NEW YORK – but also might be leading to a strategy that will prevent the inevitable relapse that occurs after treatment is stopped, according to an update at the American Academy of Dermatology summer meeting.
Recently, trial results with a Janus kinase (JAK) pathway inhibitor have shown promise for treatment of vitiligo, but the ultimate fix for this recurring autoimmune disease might be elimination of resident-memory T cells, according to, of the department of dermatology at the University of Massachusetts, Worcester.
In a murine vitiligo model, targeting interleukin-15, a cytokine thought to be essential for maintaining memory T cells, produced rapid and durable repigmentation without apparent adverse effects in a series of studies sufficiently promising that clinical trials are now being actively planned, Dr. Harris said. The ongoing work to eliminate resident-memory T cells to prevent relapse of vitiligo comes at the end of other recent advances that have provided major insights into the pathophysiology of vitiligo.
As outlined by Dr. Harris, vitiligo involves an autoimmune sequence that includes up-regulation of interferon-gamma, activation of the JAK signaling pathway, and mobilization of the cytokine CXCl10, all of which are part of the sequence of events culminating in activation of T cells that attack the melanocyte. The process can be stopped when any of these events are targeted, according to the experimental studies. These findings have already been translated into new drug development.
“There are now three ongoing clinical trials with JAK inhibitors. This is a tremendous advance in a disease for which there have been no clinical trials for decades,” Dr. Harris said. He cited highly positive data with the JAK inhibitor ruxolitinib, which were reported just weeks earlier at the World Congress of Dermatology, to confirm that this principle of intervention is viable.
However, relapse after discontinuation of ruxolitinib, like other treatments for vitiligo, is high. The observation that relapses typically occur in the exact spot where skin lesions occurred previously created the framework of a new potential wave of advances, according to Dr. Harris, director of theat the University of Massachusetts, Worcester.
These advances involve progress in understanding the role of resident-memory T cells in driving autoimmune disease relapse.
In principle, memory-resident T cells are left behind in order to stimulate a rapid immune response in the event of a recurrence of a virus or another pathogen. According to work performed in animal models of vitiligo, they also appear to play a critical role in reactivation of this autoimmune disease, Dr. Harris said.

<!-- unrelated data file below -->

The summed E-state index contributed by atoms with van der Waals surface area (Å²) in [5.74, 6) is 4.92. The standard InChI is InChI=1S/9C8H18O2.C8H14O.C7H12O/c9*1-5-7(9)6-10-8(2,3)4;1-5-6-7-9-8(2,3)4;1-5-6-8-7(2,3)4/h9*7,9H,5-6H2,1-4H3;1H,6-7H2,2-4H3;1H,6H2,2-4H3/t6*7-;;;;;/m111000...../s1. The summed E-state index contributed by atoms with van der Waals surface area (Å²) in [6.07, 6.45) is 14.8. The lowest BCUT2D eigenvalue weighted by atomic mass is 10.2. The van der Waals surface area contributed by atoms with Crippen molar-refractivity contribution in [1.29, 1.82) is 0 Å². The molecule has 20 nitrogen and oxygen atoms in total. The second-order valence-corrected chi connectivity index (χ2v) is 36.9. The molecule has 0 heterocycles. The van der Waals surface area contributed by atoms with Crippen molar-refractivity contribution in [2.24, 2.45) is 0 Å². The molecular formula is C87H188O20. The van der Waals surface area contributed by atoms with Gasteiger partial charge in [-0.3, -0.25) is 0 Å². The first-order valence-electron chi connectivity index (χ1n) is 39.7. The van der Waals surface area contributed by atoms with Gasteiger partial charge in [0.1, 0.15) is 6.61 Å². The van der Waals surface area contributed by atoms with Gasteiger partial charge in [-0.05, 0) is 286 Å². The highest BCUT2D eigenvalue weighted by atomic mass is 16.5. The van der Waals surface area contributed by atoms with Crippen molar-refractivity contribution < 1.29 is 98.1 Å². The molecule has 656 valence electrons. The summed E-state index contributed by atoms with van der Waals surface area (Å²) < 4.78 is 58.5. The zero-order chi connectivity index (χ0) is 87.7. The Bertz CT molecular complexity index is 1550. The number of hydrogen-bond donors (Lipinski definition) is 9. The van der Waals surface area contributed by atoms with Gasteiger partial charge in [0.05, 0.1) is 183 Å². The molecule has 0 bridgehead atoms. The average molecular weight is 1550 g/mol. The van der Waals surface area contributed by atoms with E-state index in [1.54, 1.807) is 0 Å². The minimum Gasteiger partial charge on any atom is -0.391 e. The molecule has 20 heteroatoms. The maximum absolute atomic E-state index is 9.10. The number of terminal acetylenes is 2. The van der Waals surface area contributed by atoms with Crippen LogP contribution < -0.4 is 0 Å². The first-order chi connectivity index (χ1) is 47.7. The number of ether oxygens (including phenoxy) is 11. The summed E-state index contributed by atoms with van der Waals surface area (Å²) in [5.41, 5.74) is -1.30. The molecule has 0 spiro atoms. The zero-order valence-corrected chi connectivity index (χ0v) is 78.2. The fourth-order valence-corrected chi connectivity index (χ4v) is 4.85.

This role was not surprising, but the potential breakthrough in vitiligo surrounds evidence that the cytokine IL-15 is essential to the creation and maintenance of these memory cells. Evidence suggests vitiligo in animal models does not recur in the absence of IL-15, making it a potential target for treatment.
Initially, there was concern that inhibition of IL-15 would have off-target effects, but this concern has diminished with antibodies designed to inhibit IL-15 signaling in the animal model.
“It turns out that autoreactive cells are much more dependent on the cytokine than other T cells,” he said.
In the animal model, repigmentation has occurred more rapidly with anti-IL-15 therapy than with any other treatment tested to date, but more importantly, these mice then appear to be protected from vitiligo recurrence for extended periods, Dr. Harris noted.
Studies conducted with human tissue have provided strong evidence that the same mechanisms are in play. There are now several approaches to blocking IL-15 signaling, including a monoclonal antibody targeted at the IL-15 receptor, in development. This latter approach is now the focus of a company formed by Dr. Harris.
It is not yet clear if one approach to the inhibition of IL-15 will be superior to another, but Dr. Harris is highly optimistic that this will be a viable approach to control of vitiligo. Noting that good results have been achieved in experimental models by skin injections, thereby avoiding systemic exposure, he is also optimistic that this approach will be well tolerated.
“Based on these data, we are expecting clinical trials soon,” he said.
Dr. Harris reported serving as a consultant and/or investigator for multiple pharmaceutical companies including Aclaris Therapeutics, Celgene, EMD Serono, Genzyme, Incyte, and Janssen Biotech.